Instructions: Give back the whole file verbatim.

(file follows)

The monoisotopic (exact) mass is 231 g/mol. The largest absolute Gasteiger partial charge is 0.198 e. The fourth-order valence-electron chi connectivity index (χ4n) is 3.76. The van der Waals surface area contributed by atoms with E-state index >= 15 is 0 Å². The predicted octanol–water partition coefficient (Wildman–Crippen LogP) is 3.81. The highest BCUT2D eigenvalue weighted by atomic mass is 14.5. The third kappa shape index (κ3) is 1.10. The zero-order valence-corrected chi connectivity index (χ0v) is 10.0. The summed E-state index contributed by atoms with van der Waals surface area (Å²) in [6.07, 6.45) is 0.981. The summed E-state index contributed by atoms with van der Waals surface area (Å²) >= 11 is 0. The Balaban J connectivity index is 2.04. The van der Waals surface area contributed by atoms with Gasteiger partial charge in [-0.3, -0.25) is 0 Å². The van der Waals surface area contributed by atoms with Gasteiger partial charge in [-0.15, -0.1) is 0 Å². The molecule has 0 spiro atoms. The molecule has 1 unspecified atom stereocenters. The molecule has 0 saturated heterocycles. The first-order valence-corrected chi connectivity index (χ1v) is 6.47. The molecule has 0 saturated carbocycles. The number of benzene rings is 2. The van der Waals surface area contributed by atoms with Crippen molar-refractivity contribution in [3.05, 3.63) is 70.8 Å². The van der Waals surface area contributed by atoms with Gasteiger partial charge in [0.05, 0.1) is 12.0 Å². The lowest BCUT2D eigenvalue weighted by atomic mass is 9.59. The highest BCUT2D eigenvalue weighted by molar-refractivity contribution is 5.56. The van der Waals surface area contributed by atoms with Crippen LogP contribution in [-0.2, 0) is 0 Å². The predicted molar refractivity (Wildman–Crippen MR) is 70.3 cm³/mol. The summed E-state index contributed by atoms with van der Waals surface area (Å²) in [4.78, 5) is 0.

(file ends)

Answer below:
The monoisotopic (exact) mass is 231 g/mol. The largest absolute Gasteiger partial charge is 0.198 e. The fourth-order valence-electron chi connectivity index (χ4n) is 3.76. The van der Waals surface area contributed by atoms with E-state index >= 15 is 0 Å². The predicted octanol–water partition coefficient (Wildman–Crippen LogP) is 3.81. The highest BCUT2D eigenvalue weighted by atomic mass is 14.5. The third kappa shape index (κ3) is 1.10. The zero-order valence-corrected chi connectivity index (χ0v) is 10.0. The summed E-state index contributed by atoms with van der Waals surface area (Å²) in [6.07, 6.45) is 0.981. The summed E-state index contributed by atoms with van der Waals surface area (Å²) >= 11 is 0. The Balaban J connectivity index is 2.04. The van der Waals surface area contributed by atoms with Gasteiger partial charge in [-0.3, -0.25) is 0 Å². The van der Waals surface area contributed by atoms with Gasteiger partial charge in [-0.15, -0.1) is 0 Å². The molecule has 0 spiro atoms. The molecule has 1 unspecified atom stereocenters. The molecule has 0 saturated heterocycles. The first-order valence-corrected chi connectivity index (χ1v) is 6.47. The molecule has 0 saturated carbocycles. The number of benzene rings is 2. The van der Waals surface area contributed by atoms with Crippen molar-refractivity contribution in [3.05, 3.63) is 70.8 Å². The van der Waals surface area contributed by atoms with Gasteiger partial charge in [0.05, 0.1) is 12.0 Å². The lowest BCUT2D eigenvalue weighted by atomic mass is 9.59. The highest BCUT2D eigenvalue weighted by molar-refractivity contribution is 5.56. The van der Waals surface area contributed by atoms with Crippen LogP contribution in [-0.2, 0) is 0 Å². The predicted molar refractivity (Wildman–Crippen MR) is 70.3 cm³/mol. The summed E-state index contributed by atoms with van der Waals surface area (Å²) in [4.78, 5) is 0.